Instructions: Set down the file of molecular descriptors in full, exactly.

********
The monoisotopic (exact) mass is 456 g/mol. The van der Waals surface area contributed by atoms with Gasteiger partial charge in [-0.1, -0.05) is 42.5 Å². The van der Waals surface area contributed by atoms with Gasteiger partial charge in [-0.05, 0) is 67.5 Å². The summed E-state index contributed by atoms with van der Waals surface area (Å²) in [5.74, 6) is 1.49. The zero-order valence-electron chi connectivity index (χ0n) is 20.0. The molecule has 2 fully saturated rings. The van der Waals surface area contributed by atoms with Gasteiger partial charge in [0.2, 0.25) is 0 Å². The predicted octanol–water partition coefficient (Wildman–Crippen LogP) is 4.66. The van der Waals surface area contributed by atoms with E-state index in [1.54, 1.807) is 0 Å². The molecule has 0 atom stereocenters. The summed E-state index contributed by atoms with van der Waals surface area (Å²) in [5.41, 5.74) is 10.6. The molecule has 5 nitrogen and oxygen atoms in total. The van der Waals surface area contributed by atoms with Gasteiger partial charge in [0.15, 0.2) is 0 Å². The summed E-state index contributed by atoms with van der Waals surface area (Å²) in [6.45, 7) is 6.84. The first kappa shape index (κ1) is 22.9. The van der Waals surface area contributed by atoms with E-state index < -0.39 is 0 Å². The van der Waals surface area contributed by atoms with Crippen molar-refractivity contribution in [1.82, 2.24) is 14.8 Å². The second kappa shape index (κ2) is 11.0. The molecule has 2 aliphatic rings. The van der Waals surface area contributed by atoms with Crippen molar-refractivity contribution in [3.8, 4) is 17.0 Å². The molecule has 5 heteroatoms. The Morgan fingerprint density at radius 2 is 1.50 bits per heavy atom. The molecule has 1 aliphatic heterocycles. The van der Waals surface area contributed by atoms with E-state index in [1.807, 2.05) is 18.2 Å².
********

The monoisotopic (exact) mass is 456 g/mol. The van der Waals surface area contributed by atoms with Gasteiger partial charge in [-0.1, -0.05) is 42.5 Å². The van der Waals surface area contributed by atoms with Gasteiger partial charge in [-0.05, 0) is 67.5 Å². The summed E-state index contributed by atoms with van der Waals surface area (Å²) in [5.74, 6) is 1.49. The zero-order valence-electron chi connectivity index (χ0n) is 20.0. The molecule has 2 fully saturated rings. The van der Waals surface area contributed by atoms with Gasteiger partial charge in [0.2, 0.25) is 0 Å². The predicted octanol–water partition coefficient (Wildman–Crippen LogP) is 4.66. The van der Waals surface area contributed by atoms with E-state index in [1.54, 1.807) is 0 Å². The molecule has 0 atom stereocenters. The summed E-state index contributed by atoms with van der Waals surface area (Å²) in [5.41, 5.74) is 10.6. The molecule has 5 nitrogen and oxygen atoms in total. The van der Waals surface area contributed by atoms with Gasteiger partial charge in [0.15, 0.2) is 0 Å². The summed E-state index contributed by atoms with van der Waals surface area (Å²) in [6.45, 7) is 6.84. The first kappa shape index (κ1) is 22.9. The van der Waals surface area contributed by atoms with E-state index < -0.39 is 0 Å². The van der Waals surface area contributed by atoms with Crippen molar-refractivity contribution in [1.82, 2.24) is 14.8 Å². The second kappa shape index (κ2) is 11.0. The molecule has 2 aliphatic rings. The van der Waals surface area contributed by atoms with Crippen molar-refractivity contribution in [3.8, 4) is 17.0 Å². The molecule has 5 heteroatoms. The Morgan fingerprint density at radius 2 is 1.50 bits per heavy atom. The molecule has 1 aliphatic heterocycles. The van der Waals surface area contributed by atoms with E-state index in [1.807, 2.05) is 18.2 Å².